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Reflect on each post as if it’s a live feed into the life of a “365 day a year whitetail & turkey fanatic”!

Hunters Don’t Sleep…. Trail Cams

I have had my trail cams out since the last day for turkey season; I know I’m a little overboard but with the cams on the market today why not. Most good ones run on a set of batteries for 9 months to a year, if the settings are right. So far this year I have a few good pictures of turkeys and one good looking buck for July that is, we will watch and see if he makes the “hit list”. Speaking of the “hit list” if you need some help with naming bucks on your list check out TrailCamTrophies.com Matt and Jen got this down…

The digital trail camera has given hunters one of the best scouting tools ever, but most of us fall short of using their camera to its full potential. I know when I first started using them I was missing bucks, even had to make an adjustment with the cam that took the picture to the left,taken a few days ago. I moved it down the tree and a little more to the left, next time I pull the card we will see if I have a better view of this buck. The trail cam can be a great tool for seeing what’s out there, but like any tool, it must be used properly for the user to get the full benefit of using the “hunter that doesn’t sleep.”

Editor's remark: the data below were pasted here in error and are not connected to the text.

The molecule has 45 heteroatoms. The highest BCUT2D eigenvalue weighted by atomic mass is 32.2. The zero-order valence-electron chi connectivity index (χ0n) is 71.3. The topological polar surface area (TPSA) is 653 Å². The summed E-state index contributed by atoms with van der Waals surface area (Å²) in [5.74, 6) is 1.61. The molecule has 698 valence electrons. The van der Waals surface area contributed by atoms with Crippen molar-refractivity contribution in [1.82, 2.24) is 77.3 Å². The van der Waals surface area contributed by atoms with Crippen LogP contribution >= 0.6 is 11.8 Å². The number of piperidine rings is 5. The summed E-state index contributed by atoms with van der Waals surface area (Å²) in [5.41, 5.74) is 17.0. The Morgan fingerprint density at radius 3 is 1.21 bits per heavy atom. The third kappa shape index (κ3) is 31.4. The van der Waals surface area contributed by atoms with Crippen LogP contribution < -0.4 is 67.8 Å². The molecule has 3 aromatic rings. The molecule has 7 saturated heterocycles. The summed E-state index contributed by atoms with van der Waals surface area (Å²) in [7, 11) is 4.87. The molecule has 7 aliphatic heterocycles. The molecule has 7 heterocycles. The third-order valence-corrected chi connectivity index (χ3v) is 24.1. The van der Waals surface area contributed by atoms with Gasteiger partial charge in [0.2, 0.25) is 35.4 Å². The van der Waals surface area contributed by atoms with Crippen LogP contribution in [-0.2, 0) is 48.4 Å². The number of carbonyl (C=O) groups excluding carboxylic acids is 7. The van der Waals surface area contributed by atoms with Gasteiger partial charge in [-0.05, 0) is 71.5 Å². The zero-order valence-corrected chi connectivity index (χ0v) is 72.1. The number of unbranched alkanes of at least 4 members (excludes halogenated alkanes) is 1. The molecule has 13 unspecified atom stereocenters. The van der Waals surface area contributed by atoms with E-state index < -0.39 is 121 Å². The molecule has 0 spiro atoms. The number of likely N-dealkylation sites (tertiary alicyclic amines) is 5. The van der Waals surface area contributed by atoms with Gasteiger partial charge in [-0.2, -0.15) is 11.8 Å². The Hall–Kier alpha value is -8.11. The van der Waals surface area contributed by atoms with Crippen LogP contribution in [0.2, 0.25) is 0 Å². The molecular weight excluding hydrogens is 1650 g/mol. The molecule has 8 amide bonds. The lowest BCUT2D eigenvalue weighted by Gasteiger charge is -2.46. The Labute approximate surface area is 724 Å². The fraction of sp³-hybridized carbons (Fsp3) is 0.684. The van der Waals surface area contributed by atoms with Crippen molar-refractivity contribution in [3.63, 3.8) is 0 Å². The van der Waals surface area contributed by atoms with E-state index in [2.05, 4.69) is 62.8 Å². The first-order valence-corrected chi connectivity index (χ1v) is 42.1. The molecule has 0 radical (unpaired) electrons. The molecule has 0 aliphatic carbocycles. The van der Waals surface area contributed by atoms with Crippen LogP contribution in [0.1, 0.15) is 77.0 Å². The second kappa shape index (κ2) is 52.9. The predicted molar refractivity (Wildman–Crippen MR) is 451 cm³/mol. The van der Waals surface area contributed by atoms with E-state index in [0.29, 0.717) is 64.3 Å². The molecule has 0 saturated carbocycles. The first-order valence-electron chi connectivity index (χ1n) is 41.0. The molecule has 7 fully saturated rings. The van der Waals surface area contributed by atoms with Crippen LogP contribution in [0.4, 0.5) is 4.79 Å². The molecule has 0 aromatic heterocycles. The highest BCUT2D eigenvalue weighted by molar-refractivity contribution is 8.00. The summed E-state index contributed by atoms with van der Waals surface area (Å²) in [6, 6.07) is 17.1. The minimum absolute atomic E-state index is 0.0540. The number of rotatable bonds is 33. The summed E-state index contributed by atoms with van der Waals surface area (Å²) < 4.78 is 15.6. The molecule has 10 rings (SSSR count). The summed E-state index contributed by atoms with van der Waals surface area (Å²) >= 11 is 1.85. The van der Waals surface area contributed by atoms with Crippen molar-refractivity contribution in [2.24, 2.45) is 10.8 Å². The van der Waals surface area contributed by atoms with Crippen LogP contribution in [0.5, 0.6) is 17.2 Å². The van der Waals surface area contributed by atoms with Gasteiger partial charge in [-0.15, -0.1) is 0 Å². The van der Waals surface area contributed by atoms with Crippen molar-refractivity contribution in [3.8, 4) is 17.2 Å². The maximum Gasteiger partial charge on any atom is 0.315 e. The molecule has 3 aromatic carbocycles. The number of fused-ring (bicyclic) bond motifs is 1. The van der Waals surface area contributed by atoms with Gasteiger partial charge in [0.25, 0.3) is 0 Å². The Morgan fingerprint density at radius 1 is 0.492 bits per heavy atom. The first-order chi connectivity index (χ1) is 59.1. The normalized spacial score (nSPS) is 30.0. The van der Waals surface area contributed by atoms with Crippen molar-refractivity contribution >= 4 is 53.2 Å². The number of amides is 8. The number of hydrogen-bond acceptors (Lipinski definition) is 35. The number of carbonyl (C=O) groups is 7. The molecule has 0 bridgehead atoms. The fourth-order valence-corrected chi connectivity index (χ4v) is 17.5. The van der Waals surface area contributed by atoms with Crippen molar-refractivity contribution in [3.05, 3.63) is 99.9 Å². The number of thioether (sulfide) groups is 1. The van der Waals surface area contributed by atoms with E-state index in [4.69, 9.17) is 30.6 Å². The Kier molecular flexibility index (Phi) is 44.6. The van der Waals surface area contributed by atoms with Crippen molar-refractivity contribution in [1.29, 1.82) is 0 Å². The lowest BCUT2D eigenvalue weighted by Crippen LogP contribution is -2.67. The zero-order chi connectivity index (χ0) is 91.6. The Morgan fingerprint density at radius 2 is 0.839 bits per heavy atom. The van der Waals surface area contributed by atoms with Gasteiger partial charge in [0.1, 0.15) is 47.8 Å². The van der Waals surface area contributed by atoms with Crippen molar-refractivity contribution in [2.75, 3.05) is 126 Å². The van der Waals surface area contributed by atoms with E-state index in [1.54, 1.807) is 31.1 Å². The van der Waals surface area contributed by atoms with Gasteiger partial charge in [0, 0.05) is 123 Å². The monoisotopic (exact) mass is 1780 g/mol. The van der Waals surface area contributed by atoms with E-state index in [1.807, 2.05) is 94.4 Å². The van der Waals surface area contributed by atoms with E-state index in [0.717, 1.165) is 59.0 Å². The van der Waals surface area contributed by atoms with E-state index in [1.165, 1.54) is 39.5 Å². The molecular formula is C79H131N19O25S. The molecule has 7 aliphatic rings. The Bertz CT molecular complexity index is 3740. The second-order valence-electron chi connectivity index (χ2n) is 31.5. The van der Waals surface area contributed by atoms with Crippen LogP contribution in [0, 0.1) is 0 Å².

A trail cam will let you see many of the bucks you have/may have available for harvest in the area where you hunt. Most of the bucks you probably would have never seen otherwise. One of most common practice employed by game camera users is to set a camera adjacent to their feeder or food plot. This works if you plan to hunt over that food plot within a few days but if it’s July, and you are months away from hunting, then you have to look at moving cams as a deer pattern changes. Late summer patterns differ from an early fall pattern which differs from a pre-rut pattern, you will want to make those changes as well.

Be very specific when placing out your trail cameras. If there are deer trails between areas of good bedding cover and food sources, these are places you definitely want to investigate. As Thomas Allen said in one of his latest blogs, “The Mid Summer Water Pattern”, setting up on water can work the same as setting up on a food source. Also, patches of woods with thick cover or areas that people/hunters avoid all together should be examined. As hunters we know deer can pattern humans.  



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